While the lawyers were meeting with officials, the others were visiting the zoo where they saw numbers of both greater and lesser pandas. After lunch with the lawyers, they went to Tian An Men Square while we met with officials of the Division of Registration and Supervision of Foreign Enterprise of the State Administration of Commerce and Industry. We learned fully as much as we wanted to know about the requirements for registration to do business in China as a corporation.

It turned out that Tian An Men Square was hot and the women were getting thirsty. Their lead guide was Li Detian, the pleasant and knowledgeable man who met us at the airport but does not know English; whatever he said had to be translated by Miss Wang, the number three guide. Li Jiali, the number two guide and an "official" of the Liaison Section, was with us at the meeting, doing much of the the translating. As their thirst grew the women were surprised when Li Detian walked briskly away and then returned with a supply of banana popsicles for them, which he had bought from a street vendor. The entire group had been warned strictly against eating anything sold by street vendors, and hesitated to eat them until one asked Li what would happen if they ate a popsicle and got sick. Li cheerfully replied that the man who sold the popsicles would be punished and his vendor's license revoked. That cheered them, and all but Shaw, who does not like bananas, ate and enjoyed their popsicles. Shaw later suggested that, for making American tourists sick, not only would the vendor be punished, but possibly Li as well.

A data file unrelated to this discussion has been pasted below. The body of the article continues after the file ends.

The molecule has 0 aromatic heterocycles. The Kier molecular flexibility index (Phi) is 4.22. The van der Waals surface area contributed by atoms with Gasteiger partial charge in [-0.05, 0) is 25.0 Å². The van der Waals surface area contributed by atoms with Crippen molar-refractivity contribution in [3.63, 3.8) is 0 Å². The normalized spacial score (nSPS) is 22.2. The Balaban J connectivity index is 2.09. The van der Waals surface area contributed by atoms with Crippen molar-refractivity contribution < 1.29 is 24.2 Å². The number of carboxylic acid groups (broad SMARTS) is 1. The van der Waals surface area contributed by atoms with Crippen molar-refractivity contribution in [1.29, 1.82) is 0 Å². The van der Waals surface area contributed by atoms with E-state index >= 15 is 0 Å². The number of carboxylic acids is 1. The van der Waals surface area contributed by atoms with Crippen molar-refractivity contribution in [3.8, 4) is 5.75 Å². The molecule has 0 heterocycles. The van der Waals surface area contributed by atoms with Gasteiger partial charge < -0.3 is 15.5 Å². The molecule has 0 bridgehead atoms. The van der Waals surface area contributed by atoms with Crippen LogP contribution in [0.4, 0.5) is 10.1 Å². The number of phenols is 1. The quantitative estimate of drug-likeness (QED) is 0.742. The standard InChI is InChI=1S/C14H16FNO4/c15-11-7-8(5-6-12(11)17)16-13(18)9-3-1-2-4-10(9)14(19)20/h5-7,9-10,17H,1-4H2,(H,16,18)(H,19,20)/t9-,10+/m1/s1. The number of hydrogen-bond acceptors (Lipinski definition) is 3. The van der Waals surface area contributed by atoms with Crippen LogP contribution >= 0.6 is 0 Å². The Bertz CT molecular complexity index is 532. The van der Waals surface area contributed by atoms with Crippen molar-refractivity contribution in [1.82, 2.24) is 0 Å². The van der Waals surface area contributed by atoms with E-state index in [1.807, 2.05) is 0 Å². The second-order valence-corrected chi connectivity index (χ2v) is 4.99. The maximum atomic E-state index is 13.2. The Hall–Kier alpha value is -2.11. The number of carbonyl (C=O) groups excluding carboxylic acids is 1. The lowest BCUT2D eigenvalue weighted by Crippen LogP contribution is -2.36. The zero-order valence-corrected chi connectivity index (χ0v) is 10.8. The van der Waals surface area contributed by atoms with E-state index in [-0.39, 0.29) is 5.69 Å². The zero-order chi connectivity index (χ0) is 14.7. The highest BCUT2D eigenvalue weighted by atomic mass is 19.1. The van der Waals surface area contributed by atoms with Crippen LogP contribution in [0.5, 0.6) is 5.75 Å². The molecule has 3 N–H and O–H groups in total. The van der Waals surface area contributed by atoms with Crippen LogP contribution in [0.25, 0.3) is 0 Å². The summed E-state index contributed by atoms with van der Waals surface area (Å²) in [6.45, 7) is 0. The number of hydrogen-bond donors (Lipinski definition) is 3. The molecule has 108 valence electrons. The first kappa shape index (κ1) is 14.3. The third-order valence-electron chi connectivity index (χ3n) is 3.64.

Dinner was at a famous restaurant named the "Peking Duck" in English. All of the dishes were very good except for one, the Peking Duck, which had an excellent sauce, but which seemed to consist only of skin and fat. All of our luncheons and dinners were served Chinese style, with eight to twelve people sitting around a circular table and helping themselves from a succession of dishes brought by waiters or waitresses and deposited on a large lazy susan. Plain water was never served at a meal: the beverage choice was among mineral water with lots of salt, Coca Cola, orange crush and beer that was locally made and quite good. We drank virtually no mineral water and not much orange crush or Coca Cola. In accordance with a Chinese practice which the government is trying to change for sanitary reasons, we all used our own chopsticks to serve ourselves from the common dishes. In time we all came down with colds.

On Thursday, September 8, the lawyers had an excellent meeting with three members of the legal staff of China International Trust and Investment Corporation (CITIC), the investment arm of the government. CITIC operates in many capacities and through several subsidiaries, as an investment bank, as a development corporation and as a consulting service to foreigners who want to invest in Chinese enterprises. CITIC is involved in 140 joint ventures as a shareholder; it also provides loans to other joint ventures as an industrial bank, and it sometimes guarantees loans from abroad or borrows from abroad and re-lends the money to Chinese enterprises. Sometimes it invests abroad for specific purposes, such as in partnership with a foreign firm in a high tech venture so as to obtain technology and bring it back to China. Citic is currently involved in a joint venture with a Wisconsin firm to produce enzymes, partly to get the enzymes and partly to get the technology to make enzymes. I asked how they finance public improvements, such as roads, and was told that they are financed by loans from the World Bank, but that recently a road has been financed by a firm that wanted to develop real estate near a harbor and was told that in order to be able to develop that land he must build a public road to the harbor.